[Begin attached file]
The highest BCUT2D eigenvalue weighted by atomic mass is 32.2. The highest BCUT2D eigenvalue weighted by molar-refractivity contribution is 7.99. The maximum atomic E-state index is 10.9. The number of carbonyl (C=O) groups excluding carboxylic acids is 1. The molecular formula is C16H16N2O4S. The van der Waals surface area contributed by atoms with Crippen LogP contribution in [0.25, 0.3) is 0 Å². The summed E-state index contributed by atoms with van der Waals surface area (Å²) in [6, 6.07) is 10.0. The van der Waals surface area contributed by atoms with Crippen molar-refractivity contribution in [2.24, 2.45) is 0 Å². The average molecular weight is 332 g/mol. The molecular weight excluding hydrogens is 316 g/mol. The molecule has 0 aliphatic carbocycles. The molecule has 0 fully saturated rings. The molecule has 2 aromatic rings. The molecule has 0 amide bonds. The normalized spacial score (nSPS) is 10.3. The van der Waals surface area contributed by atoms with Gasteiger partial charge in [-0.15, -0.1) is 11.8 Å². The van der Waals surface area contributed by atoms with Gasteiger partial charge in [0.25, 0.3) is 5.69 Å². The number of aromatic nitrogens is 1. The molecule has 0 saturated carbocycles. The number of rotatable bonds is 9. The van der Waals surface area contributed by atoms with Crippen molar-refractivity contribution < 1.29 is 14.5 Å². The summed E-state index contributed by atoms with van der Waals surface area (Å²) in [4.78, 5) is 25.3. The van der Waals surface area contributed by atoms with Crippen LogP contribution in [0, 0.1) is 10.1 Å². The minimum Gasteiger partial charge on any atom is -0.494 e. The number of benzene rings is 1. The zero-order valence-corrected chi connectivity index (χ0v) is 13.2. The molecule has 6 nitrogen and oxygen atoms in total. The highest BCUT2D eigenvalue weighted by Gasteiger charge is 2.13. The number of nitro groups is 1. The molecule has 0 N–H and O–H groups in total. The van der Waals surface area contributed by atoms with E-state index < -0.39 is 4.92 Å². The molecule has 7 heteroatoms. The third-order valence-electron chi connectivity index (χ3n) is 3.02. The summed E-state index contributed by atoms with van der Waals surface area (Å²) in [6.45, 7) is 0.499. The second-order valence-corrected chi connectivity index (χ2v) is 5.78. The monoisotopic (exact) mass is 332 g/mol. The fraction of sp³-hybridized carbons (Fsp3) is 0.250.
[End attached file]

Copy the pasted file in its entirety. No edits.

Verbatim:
The highest BCUT2D eigenvalue weighted by atomic mass is 32.2. The highest BCUT2D eigenvalue weighted by molar-refractivity contribution is 7.99. The maximum atomic E-state index is 10.9. The number of carbonyl (C=O) groups excluding carboxylic acids is 1. The molecular formula is C16H16N2O4S. The van der Waals surface area contributed by atoms with Crippen LogP contribution in [0.25, 0.3) is 0 Å². The summed E-state index contributed by atoms with van der Waals surface area (Å²) in [6, 6.07) is 10.0. The van der Waals surface area contributed by atoms with Crippen molar-refractivity contribution in [2.24, 2.45) is 0 Å². The average molecular weight is 332 g/mol. The molecular weight excluding hydrogens is 316 g/mol. The molecule has 0 aliphatic carbocycles. The molecule has 0 fully saturated rings. The molecule has 2 aromatic rings. The molecule has 0 amide bonds. The normalized spacial score (nSPS) is 10.3. The van der Waals surface area contributed by atoms with Gasteiger partial charge in [-0.15, -0.1) is 11.8 Å². The van der Waals surface area contributed by atoms with Gasteiger partial charge in [0.25, 0.3) is 5.69 Å². The number of aromatic nitrogens is 1. The molecule has 0 saturated carbocycles. The number of rotatable bonds is 9. The van der Waals surface area contributed by atoms with Crippen molar-refractivity contribution < 1.29 is 14.5 Å². The summed E-state index contributed by atoms with van der Waals surface area (Å²) in [4.78, 5) is 25.3. The van der Waals surface area contributed by atoms with Crippen LogP contribution in [0, 0.1) is 10.1 Å². The minimum Gasteiger partial charge on any atom is -0.494 e. The number of benzene rings is 1. The zero-order valence-corrected chi connectivity index (χ0v) is 13.2. The molecule has 6 nitrogen and oxygen atoms in total. The highest BCUT2D eigenvalue weighted by Gasteiger charge is 2.13. The number of nitro groups is 1. The molecule has 0 N–H and O–H groups in total. The van der Waals surface area contributed by atoms with E-state index < -0.39 is 4.92 Å². The molecule has 7 heteroatoms. The third-order valence-electron chi connectivity index (χ3n) is 3.02. The summed E-state index contributed by atoms with van der Waals surface area (Å²) in [6.45, 7) is 0.499. The second-order valence-corrected chi connectivity index (χ2v) is 5.78. The monoisotopic (exact) mass is 332 g/mol. The fraction of sp³-hybridized carbons (Fsp3) is 0.250.